By The Editors / November / December 2000
October 24th, 2007

Richard A. Roth ’72, ’76 Ph.D.

Diabetes is one of the fastest-spreading chronic diseases. About 16 million Americans suffer from it, a number that represents a 33 percent increase over the last ten years alone. Despite the widespread availability of information about diet and exercise, and despite widespread access to insulin, researchers still have much work to do before they understand how the body keeps its glucose levels in check.

Richard Roth has been examining this problem for more than twenty years, and in 1982 he was part of a team of researchers that discovered a crucial key to understanding diabetes. Roth, a professor of molecular pharmacology at Stanford, likes to use a baseball analogy to describe the work he does in his laboratory. Inside the body, he explains, are tens of thousands of molecular baseballs flying around. Many of these molecules eventually bind with receptors, which act like catchers’ mitts. When a molecule is “caught” by the appropriate receptor, an entire cascade of events is triggered. In a healthy person, the signals exchanged between insulin molecules and their receptors result in the efficient regulation of glucose levels in the blood. But when an insulin molecule binds with a receptor in a person with diabetes, the receptor doesn’t absorb the insulin as effectively, and the cascade of events is disrupted.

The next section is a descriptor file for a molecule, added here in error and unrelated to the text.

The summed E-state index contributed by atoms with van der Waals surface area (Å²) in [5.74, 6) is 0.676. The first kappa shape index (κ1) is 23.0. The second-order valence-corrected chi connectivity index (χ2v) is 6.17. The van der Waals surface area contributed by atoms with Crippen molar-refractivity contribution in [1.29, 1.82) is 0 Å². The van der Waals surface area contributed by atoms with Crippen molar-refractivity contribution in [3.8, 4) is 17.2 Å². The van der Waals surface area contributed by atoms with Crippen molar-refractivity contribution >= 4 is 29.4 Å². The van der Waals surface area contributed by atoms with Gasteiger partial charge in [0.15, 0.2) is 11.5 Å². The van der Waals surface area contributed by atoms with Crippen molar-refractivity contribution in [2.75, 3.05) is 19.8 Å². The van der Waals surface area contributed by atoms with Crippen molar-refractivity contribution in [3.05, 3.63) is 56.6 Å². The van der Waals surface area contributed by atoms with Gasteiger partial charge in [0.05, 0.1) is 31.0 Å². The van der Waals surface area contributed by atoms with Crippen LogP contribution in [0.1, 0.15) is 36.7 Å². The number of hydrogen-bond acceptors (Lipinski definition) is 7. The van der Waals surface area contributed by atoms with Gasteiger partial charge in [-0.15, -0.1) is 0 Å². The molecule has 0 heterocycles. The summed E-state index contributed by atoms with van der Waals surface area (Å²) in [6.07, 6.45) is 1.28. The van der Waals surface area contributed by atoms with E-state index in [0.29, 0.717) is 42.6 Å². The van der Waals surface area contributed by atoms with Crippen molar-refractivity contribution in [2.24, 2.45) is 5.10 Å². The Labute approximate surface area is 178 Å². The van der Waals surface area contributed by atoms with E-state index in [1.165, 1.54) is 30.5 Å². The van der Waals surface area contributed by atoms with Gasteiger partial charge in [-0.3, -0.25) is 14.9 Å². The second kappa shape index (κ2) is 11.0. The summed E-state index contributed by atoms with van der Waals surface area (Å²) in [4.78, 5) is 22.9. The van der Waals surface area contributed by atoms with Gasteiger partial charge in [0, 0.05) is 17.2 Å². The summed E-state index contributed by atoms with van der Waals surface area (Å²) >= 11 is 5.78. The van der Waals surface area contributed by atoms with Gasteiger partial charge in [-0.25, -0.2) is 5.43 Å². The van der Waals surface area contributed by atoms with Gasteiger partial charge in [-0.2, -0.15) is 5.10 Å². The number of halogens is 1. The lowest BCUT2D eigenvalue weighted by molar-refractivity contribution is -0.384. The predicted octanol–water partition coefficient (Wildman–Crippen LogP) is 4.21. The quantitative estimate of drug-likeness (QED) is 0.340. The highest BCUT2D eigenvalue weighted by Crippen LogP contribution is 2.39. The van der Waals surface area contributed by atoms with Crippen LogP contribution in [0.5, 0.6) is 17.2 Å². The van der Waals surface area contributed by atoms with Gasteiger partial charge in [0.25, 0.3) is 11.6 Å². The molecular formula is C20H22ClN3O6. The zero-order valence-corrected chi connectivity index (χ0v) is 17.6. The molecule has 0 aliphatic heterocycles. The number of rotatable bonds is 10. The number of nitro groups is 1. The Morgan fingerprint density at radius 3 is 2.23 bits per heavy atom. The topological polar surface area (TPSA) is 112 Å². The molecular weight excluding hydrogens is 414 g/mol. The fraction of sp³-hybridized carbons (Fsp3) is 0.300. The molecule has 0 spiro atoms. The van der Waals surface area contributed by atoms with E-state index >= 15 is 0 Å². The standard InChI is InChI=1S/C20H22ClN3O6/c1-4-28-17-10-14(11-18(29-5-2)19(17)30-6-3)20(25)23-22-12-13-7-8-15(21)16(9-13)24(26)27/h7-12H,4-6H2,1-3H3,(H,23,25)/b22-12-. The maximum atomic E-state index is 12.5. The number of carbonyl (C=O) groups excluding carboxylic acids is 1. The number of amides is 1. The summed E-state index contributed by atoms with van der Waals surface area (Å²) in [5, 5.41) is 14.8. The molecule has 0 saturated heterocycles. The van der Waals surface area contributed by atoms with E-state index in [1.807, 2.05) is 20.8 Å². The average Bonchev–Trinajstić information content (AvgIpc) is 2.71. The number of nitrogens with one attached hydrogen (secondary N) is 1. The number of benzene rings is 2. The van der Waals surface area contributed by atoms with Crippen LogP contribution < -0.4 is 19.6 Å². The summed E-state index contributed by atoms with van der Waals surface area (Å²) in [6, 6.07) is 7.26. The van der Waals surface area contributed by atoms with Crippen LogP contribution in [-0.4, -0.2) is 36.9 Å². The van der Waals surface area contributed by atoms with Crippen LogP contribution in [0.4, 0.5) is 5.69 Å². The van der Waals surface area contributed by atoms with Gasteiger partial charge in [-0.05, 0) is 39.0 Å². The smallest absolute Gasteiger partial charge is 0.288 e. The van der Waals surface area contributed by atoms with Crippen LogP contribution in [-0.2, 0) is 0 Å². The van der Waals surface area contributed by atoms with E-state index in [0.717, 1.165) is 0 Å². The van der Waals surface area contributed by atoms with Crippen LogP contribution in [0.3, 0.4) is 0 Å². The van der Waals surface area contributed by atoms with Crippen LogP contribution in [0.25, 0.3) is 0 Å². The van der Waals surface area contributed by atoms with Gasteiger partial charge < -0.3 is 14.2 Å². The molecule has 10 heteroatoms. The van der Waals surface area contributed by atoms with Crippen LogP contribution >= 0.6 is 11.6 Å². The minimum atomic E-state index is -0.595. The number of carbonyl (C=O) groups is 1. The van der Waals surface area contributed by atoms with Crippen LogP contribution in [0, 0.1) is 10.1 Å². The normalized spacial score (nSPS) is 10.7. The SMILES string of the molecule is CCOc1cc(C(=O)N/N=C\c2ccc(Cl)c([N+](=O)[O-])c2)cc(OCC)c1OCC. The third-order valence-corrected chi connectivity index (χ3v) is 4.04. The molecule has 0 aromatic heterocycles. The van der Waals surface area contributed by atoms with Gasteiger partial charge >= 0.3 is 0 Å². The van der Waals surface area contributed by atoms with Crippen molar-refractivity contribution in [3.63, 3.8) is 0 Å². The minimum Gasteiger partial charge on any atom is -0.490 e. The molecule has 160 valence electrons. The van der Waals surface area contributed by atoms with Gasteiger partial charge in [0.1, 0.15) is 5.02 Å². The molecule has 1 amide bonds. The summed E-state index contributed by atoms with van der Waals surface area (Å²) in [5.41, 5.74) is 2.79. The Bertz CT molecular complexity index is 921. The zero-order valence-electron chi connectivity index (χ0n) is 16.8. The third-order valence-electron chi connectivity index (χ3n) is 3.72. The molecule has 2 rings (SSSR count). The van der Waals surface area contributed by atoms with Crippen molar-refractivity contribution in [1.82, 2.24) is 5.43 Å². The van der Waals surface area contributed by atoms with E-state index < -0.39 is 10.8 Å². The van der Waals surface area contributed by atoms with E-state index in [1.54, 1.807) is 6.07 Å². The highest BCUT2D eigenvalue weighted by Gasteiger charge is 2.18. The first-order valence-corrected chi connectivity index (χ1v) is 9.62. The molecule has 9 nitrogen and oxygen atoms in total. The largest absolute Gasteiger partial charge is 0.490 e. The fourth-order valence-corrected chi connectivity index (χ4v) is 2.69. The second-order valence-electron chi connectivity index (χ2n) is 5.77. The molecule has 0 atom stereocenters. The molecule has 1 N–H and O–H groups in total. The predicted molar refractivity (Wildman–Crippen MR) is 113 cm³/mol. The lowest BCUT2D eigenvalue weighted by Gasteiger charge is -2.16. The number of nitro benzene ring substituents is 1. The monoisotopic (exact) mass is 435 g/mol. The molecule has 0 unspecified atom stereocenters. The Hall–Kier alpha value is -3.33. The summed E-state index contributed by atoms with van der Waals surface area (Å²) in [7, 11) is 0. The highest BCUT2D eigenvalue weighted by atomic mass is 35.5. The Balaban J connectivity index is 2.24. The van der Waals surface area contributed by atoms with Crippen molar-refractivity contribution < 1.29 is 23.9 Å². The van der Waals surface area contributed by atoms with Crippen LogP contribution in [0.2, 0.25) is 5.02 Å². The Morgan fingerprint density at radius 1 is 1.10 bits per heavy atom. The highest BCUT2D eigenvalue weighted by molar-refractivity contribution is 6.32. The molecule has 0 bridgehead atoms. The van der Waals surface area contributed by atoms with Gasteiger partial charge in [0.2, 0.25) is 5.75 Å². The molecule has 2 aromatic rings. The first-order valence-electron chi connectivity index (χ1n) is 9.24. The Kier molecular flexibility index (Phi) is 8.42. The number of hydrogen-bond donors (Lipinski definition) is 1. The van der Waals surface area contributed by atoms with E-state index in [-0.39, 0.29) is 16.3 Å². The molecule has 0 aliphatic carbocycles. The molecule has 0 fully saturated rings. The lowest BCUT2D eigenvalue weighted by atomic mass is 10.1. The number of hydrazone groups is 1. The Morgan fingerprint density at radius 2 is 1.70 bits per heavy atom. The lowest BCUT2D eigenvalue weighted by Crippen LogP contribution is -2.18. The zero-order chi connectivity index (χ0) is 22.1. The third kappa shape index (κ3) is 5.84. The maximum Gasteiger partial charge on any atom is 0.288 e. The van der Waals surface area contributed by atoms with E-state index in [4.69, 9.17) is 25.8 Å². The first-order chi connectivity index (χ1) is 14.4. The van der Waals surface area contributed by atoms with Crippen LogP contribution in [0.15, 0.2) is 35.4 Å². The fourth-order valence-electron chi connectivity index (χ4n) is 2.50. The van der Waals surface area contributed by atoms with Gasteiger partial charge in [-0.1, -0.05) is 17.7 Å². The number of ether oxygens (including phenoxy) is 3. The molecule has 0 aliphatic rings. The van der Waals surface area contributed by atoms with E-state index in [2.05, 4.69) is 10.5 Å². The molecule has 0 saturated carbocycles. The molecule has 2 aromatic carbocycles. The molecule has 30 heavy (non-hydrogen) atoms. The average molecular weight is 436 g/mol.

Roth and his colleagues have been able to isolate insulin receptors in a pure form and study them. Their discovery that such receptors are really enzymes has paved the way to examining how the bond between receptor and insulin molecule works. The hope is that such studies will eventually help researchers understand just why these receptors function less efficiently in diabetics. Roth’s work has already prompted some drug companies to begin developing a pill that could mimic insulin, a hopeful step for children with diabetes, for example, who have difficulty coping with their insulin shots.

The implications of Roth’s research go beyond diabetes. Other scientists have found that the same mechanisms may be at work in such diseases as breast and prostate cancer, and even Alzheimer’s.

Roth says that part of the appeal of his research is “the basic science question: the intellectual challenge of figuring out how something works.” But, he adds, “I’ve known many diabetics. My mother has diabetes. My hope is also that this translates into some benefit.”

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November / December 2000